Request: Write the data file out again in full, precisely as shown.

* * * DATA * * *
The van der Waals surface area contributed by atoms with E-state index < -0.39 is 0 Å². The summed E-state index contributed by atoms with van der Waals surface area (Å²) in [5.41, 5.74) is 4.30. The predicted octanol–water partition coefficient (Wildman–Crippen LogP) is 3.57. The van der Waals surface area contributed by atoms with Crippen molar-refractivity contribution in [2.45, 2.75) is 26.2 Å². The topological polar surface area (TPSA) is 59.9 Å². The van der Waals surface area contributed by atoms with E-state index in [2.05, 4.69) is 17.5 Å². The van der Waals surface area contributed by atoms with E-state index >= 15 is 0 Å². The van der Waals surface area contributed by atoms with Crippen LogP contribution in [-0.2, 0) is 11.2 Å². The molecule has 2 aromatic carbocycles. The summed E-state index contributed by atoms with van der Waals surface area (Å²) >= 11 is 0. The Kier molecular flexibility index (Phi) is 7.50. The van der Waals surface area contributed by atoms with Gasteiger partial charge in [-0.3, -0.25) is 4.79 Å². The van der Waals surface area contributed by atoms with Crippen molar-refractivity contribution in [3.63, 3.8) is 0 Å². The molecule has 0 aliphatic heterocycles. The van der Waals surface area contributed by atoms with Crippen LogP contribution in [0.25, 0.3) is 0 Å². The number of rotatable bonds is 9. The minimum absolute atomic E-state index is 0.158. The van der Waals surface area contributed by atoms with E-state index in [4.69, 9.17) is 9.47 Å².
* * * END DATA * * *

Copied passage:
The van der Waals surface area contributed by atoms with E-state index < -0.39 is 0 Å². The summed E-state index contributed by atoms with van der Waals surface area (Å²) in [5.41, 5.74) is 4.30. The predicted octanol–water partition coefficient (Wildman–Crippen LogP) is 3.57. The van der Waals surface area contributed by atoms with Crippen molar-refractivity contribution in [2.45, 2.75) is 26.2 Å². The topological polar surface area (TPSA) is 59.9 Å². The van der Waals surface area contributed by atoms with E-state index in [2.05, 4.69) is 17.5 Å². The van der Waals surface area contributed by atoms with E-state index >= 15 is 0 Å². The van der Waals surface area contributed by atoms with Crippen LogP contribution in [-0.2, 0) is 11.2 Å². The molecule has 2 aromatic carbocycles. The summed E-state index contributed by atoms with van der Waals surface area (Å²) >= 11 is 0. The Kier molecular flexibility index (Phi) is 7.50. The van der Waals surface area contributed by atoms with Gasteiger partial charge in [-0.3, -0.25) is 4.79 Å². The van der Waals surface area contributed by atoms with Crippen molar-refractivity contribution in [3.63, 3.8) is 0 Å². The molecule has 0 aliphatic heterocycles. The van der Waals surface area contributed by atoms with Crippen LogP contribution in [0.25, 0.3) is 0 Å². The number of rotatable bonds is 9. The minimum absolute atomic E-state index is 0.158. The van der Waals surface area contributed by atoms with E-state index in [4.69, 9.17) is 9.47 Å².